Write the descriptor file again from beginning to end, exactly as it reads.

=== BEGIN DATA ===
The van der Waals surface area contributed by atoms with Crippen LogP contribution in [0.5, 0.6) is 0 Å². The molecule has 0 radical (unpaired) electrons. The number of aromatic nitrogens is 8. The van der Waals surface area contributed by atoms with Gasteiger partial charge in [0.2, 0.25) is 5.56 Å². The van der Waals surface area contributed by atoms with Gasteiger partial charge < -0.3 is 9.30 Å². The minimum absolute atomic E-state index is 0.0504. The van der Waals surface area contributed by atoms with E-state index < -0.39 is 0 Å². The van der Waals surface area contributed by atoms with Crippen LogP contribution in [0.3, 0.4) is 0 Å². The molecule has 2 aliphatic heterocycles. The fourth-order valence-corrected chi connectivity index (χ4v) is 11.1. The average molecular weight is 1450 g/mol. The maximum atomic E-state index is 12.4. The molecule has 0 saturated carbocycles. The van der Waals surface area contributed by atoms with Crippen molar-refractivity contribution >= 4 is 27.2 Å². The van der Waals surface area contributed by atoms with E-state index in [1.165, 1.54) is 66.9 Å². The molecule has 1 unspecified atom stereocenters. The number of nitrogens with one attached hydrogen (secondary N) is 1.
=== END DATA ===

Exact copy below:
The van der Waals surface area contributed by atoms with Crippen LogP contribution in [0.5, 0.6) is 0 Å². The molecule has 0 radical (unpaired) electrons. The number of aromatic nitrogens is 8. The van der Waals surface area contributed by atoms with Gasteiger partial charge in [0.2, 0.25) is 5.56 Å². The van der Waals surface area contributed by atoms with Gasteiger partial charge < -0.3 is 9.30 Å². The minimum absolute atomic E-state index is 0.0504. The van der Waals surface area contributed by atoms with E-state index < -0.39 is 0 Å². The van der Waals surface area contributed by atoms with Crippen LogP contribution in [0.3, 0.4) is 0 Å². The molecule has 2 aliphatic heterocycles. The fourth-order valence-corrected chi connectivity index (χ4v) is 11.1. The average molecular weight is 1450 g/mol. The maximum atomic E-state index is 12.4. The molecule has 0 saturated carbocycles. The van der Waals surface area contributed by atoms with Crippen molar-refractivity contribution >= 4 is 27.2 Å². The van der Waals surface area contributed by atoms with E-state index in [1.165, 1.54) is 66.9 Å². The molecule has 1 unspecified atom stereocenters. The number of nitrogens with one attached hydrogen (secondary N) is 1.